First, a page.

Any stepper motor is great, but the big ones are amazingly impressive. There are numerous stepper drivers dedicated for use with Arduino, but they are generally limited to Nema 17 and Nema 23. Luckily, using larger steppers (Nema 34 in this instance) with Arduino is still easy. Large steppers give you an amazing combination of precision, control and torque that can be useful for anything from home automation to DIY CNC machines. In these two videos, we walk through the setup of the motor, driver, and Arduino.
Part 1: Test Code, Increase the Load
In this video we test code from three different Arduino programs to drive the large NEMA 34 stepper, then increase the load on the shaft to see how the stepper handles the additional weight.
Part 2: Fabricate a Steel Plate
In the next video, we fabricate a test plate in the machine shop to test the motor speed and responsiveness, experimenting with what works and doesn’t. We machine a 0.75″ hole in a ~7LB, 15″ 1/4 inch steel plate, then turn a bushing which will let us secure the plate to the stepper D-shaft.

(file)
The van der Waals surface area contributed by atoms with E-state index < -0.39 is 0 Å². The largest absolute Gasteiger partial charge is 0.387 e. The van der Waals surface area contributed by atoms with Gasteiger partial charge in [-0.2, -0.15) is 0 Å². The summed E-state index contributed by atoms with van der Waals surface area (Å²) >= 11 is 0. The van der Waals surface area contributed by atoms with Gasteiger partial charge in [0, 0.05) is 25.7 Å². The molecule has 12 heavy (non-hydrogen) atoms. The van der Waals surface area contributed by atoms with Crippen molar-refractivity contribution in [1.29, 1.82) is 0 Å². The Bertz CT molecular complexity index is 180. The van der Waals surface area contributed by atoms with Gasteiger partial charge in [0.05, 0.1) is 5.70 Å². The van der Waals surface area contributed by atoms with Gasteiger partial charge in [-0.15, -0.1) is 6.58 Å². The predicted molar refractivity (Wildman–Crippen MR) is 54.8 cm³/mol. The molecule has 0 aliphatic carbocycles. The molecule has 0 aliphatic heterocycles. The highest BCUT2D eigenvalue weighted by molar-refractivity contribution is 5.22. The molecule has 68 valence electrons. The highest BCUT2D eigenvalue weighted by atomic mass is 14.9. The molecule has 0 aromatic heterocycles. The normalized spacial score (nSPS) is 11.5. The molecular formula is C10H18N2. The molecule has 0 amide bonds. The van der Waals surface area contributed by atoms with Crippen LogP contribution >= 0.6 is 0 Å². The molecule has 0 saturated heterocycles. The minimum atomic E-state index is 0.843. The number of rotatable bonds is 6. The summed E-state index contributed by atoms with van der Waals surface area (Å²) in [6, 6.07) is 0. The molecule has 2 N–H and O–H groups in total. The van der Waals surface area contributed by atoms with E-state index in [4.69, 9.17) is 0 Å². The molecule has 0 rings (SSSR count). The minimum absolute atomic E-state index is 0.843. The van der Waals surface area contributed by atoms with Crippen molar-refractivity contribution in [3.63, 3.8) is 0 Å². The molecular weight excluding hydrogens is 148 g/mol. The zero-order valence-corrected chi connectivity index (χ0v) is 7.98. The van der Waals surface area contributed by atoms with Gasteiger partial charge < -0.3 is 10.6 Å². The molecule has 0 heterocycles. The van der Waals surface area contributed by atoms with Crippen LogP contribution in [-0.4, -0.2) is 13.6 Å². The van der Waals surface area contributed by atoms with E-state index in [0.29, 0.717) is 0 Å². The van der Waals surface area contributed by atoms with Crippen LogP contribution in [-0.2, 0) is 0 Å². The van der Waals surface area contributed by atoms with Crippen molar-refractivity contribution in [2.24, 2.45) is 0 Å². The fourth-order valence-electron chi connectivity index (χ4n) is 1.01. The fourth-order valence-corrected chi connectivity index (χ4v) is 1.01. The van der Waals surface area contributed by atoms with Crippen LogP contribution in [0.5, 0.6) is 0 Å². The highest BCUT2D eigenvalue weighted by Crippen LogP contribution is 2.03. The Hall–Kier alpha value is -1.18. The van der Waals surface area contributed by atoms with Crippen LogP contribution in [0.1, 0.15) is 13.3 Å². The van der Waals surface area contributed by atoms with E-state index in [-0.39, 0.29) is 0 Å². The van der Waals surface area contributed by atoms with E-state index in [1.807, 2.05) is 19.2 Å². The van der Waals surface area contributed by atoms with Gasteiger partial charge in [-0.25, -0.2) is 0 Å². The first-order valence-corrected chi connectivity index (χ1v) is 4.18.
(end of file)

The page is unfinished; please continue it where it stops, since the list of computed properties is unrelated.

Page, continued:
Circuit, BOM and Code
How to Wire the Circuit
- microstepping driver ST-M5045
- Pul+ goes to +5V
- Pul- goes to Arduino Pin 9
- Dir+ goes to +5V
- Dir- goes to to Arduino Pin 8
- Enable+ to nothing
- Enable- to nothing
Bill of Materials
- 24V power supply
- ST-M5045 microstepping driver
- Nema 34 motor (but really any stepper that’s correctly sized for the driver)
Download the Arduino Sketches
The Nema34_Arduino code examples include using a potentiometer to control the speed as well as a program to test how quickly the motor can stop. Both programs use the AccelStepper Arduino library.
I’m no expert on this subject matter and am anticipating (hoping!) others may have comments with even better hardware or software tips and tricks — but in the meantime there doesn’t seem to be much content on YouTube on driving large steppers with Arduinos, and I’ve had quite a few email inquiries about it, so here it is!